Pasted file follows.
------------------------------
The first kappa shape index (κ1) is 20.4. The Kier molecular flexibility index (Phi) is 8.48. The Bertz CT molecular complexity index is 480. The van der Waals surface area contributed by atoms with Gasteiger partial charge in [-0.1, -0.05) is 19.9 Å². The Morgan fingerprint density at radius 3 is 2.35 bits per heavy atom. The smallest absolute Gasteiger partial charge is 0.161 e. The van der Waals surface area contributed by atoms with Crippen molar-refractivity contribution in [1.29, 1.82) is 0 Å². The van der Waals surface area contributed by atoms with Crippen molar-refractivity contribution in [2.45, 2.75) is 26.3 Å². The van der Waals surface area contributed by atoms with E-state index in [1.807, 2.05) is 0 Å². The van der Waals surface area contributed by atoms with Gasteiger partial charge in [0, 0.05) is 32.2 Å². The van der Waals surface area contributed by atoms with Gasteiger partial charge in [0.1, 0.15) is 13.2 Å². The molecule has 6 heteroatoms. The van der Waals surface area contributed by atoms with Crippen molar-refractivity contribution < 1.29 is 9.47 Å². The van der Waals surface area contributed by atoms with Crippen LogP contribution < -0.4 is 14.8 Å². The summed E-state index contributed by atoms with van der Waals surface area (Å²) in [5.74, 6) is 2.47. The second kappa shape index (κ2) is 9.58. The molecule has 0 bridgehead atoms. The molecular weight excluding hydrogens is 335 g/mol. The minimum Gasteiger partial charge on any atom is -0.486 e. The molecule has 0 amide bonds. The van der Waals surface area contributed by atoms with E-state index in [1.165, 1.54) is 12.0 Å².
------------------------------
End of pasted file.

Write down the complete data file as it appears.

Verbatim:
The first kappa shape index (κ1) is 20.4. The Kier molecular flexibility index (Phi) is 8.48. The Bertz CT molecular complexity index is 480. The van der Waals surface area contributed by atoms with Gasteiger partial charge in [-0.1, -0.05) is 19.9 Å². The Morgan fingerprint density at radius 3 is 2.35 bits per heavy atom. The smallest absolute Gasteiger partial charge is 0.161 e. The van der Waals surface area contributed by atoms with Crippen molar-refractivity contribution in [1.29, 1.82) is 0 Å². The van der Waals surface area contributed by atoms with Crippen molar-refractivity contribution in [2.45, 2.75) is 26.3 Å². The van der Waals surface area contributed by atoms with E-state index in [1.807, 2.05) is 0 Å². The van der Waals surface area contributed by atoms with Gasteiger partial charge in [0, 0.05) is 32.2 Å². The van der Waals surface area contributed by atoms with Gasteiger partial charge in [0.1, 0.15) is 13.2 Å². The molecule has 6 heteroatoms. The van der Waals surface area contributed by atoms with Crippen molar-refractivity contribution < 1.29 is 9.47 Å². The van der Waals surface area contributed by atoms with Crippen LogP contribution < -0.4 is 14.8 Å². The summed E-state index contributed by atoms with van der Waals surface area (Å²) in [5.74, 6) is 2.47. The second kappa shape index (κ2) is 9.58. The molecule has 0 bridgehead atoms. The molecular weight excluding hydrogens is 335 g/mol. The minimum Gasteiger partial charge on any atom is -0.486 e. The molecule has 0 amide bonds. The van der Waals surface area contributed by atoms with E-state index in [1.165, 1.54) is 12.0 Å².